Berners-Lee's brilliant breakthrough was to marry hypertext to the Internet. In his book Weaving The Web, he explains that he had repeatedly suggested that a marriage between the two technologies was possible to members of both technical communities, but when no one took up his invitation, he finally tackled the project himself. In the process, he developed a system of globally unique identifiers for resources on the Web and elsewhere: the Uniform Resource Identifier.
The World Wide Web had a number of differences from other hypertext systems that were then in place.
The WWW required only unidirectional links rather than bidirectional ones. This made it possible for someone to link to another resource without action by the owner of that resource. It also significantly reduced the difficulty of implementing Web servers and browsers (in comparison to earlier systems), but in turn presented the chronic problem of broken links.
Unlike certain applications such as HyperCard or Gopher, the World Wide Web was non-proprietary, making it possible to develop servers and clients independently and to add extensions without licensing restrictions.
On April 30, 1993, CERN announced that the World Wide Web would be free to anyone, with no fees due.
The Web is made up of three standards: URL, HTTP, HTML
The Uniform Resource Locator (URL), which specifies how each page of information is given a unique "address" at which it can be found; Hyper Text Transfer Protocol (HTTP), which specifies how the browser and server send the information to each other, and Hyper Text Markup Language (HTML), a method of encoding the information so it can be displayed on a variety of devices. Berners-Lee now heads the World Wide Web Consortium (W3C), which develops and maintains these standards and others that enable computers on the Web to effectively store and communicate all kinds of information.
The Web is available to individuals outside mass media. In order to "publish" a web page, one does not have to go through a publisher or other media institution, and potential readers could be found in all corners of the globe.Unlike books and documents, hypertext does not have a linear order from beginning to end. It is not broken down into the hierarchy of chapters, sections, subsections, etc.
Many different kinds of information are now available on the Web, and for those who wish to know other societies, their cultures and peoples, it has become easier. When travelling in a foreign country or a remote town, one might be able to find some information about the place on the web, especially if the place is in one of the developed countries. Local newspapers, government publications, and other materials are easier to access, and therefore the variety of information obtainable with the same effort may be said to have increased, for the users of the Internet.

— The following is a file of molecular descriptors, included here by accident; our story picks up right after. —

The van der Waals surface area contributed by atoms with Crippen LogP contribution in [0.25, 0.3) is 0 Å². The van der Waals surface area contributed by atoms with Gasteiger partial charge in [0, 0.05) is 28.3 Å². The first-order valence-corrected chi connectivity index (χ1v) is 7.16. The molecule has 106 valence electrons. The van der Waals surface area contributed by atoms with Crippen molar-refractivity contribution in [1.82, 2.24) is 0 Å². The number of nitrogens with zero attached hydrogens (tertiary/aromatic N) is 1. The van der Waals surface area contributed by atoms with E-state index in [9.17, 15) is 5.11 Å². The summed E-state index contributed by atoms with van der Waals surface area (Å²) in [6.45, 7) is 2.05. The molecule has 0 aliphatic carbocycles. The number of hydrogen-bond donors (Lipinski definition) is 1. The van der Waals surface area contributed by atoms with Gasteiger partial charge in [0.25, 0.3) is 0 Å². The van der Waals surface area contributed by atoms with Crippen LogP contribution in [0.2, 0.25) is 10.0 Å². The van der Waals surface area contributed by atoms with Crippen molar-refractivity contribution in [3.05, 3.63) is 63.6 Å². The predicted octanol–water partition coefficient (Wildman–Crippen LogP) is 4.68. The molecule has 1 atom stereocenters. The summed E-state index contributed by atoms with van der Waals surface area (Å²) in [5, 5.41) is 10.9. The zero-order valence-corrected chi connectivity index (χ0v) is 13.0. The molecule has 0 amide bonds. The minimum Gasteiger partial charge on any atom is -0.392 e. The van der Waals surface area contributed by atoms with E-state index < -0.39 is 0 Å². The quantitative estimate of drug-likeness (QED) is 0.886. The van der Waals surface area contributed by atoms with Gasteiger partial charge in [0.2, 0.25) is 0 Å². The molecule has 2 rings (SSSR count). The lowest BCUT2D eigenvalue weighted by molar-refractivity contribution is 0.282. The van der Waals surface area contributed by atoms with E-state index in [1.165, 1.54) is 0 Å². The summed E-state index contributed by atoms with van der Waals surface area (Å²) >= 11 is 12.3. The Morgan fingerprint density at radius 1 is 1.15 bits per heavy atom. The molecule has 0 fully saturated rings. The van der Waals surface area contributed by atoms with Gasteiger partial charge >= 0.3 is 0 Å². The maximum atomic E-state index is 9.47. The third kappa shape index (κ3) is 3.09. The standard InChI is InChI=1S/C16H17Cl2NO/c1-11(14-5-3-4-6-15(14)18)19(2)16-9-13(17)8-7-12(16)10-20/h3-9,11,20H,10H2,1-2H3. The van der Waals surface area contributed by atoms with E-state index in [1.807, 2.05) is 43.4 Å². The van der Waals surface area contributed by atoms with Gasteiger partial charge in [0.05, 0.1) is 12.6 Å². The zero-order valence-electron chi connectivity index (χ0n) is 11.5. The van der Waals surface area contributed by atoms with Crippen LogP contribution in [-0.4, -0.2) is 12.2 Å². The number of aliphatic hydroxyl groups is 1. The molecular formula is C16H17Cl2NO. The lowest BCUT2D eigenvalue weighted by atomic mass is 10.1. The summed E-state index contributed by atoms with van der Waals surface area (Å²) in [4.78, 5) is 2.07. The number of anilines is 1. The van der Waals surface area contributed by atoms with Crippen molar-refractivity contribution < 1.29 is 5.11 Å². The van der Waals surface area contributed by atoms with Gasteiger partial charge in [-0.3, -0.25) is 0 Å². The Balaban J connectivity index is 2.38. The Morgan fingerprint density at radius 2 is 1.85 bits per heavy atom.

Although some websites are available in multiple languages, many are in the local language only. Also, not all software supports all special characters, and RTL languages. These factors would challenge the notion that the World Wide Web will bring a unity to the world.
The increased opportunity to publish materials is certainly observable in the countless personal pages, as well as pages by families, small shops, etc., facilitated by the emergence of free web hosting services.
The international body ICANN (the Internet Corporation for Assigned Names and Numbers) oversees the domain name industry.
It is a California non-profit corporation consisting largely of Internet Society Members, and was created on September 18 , 1998 in order to take over a number of Internet -related tasks previously performed on behalf of the US Government by other organizations, notably IANA .
The contract for ICANN came from the US Department of Commerce and was "sole sourced", which means no-one else (such as the Open Root Server Confederation which was also formed at the time to bid on the contract) was able to submit a bid to perform the task. These tasks include managing the assignment of domain names and IP addresses . To date, much of its work has concerned the introduction of seven new generic top-level domains . Its activities, however, are very controversial.
A top-level domain (TLD) is the last part of an Internet domain name. For example, in the domain name diiorio.net, the top-level domain is net (or NET, as domain names are not case-sensitive).
The Internet Assigned Numbers Authority (IANA) currently classifies top-level domains into three types:
- country code top-level domains (ccTLD): Used by a country or a dependent territory. It is two letters long, for example jp for Japan.
- generic top-level domain (gTLD): Used (at least in theory) by a particular class of organizations (for example, com for commercial organizations). It is three or more letters long. Most gTLDs are available for use worldwide, but for historical reasons gov and mil are restricted to the government and military of the USA respectively.
- infrastructure top-level domain: The top-level domain arpa is the only one.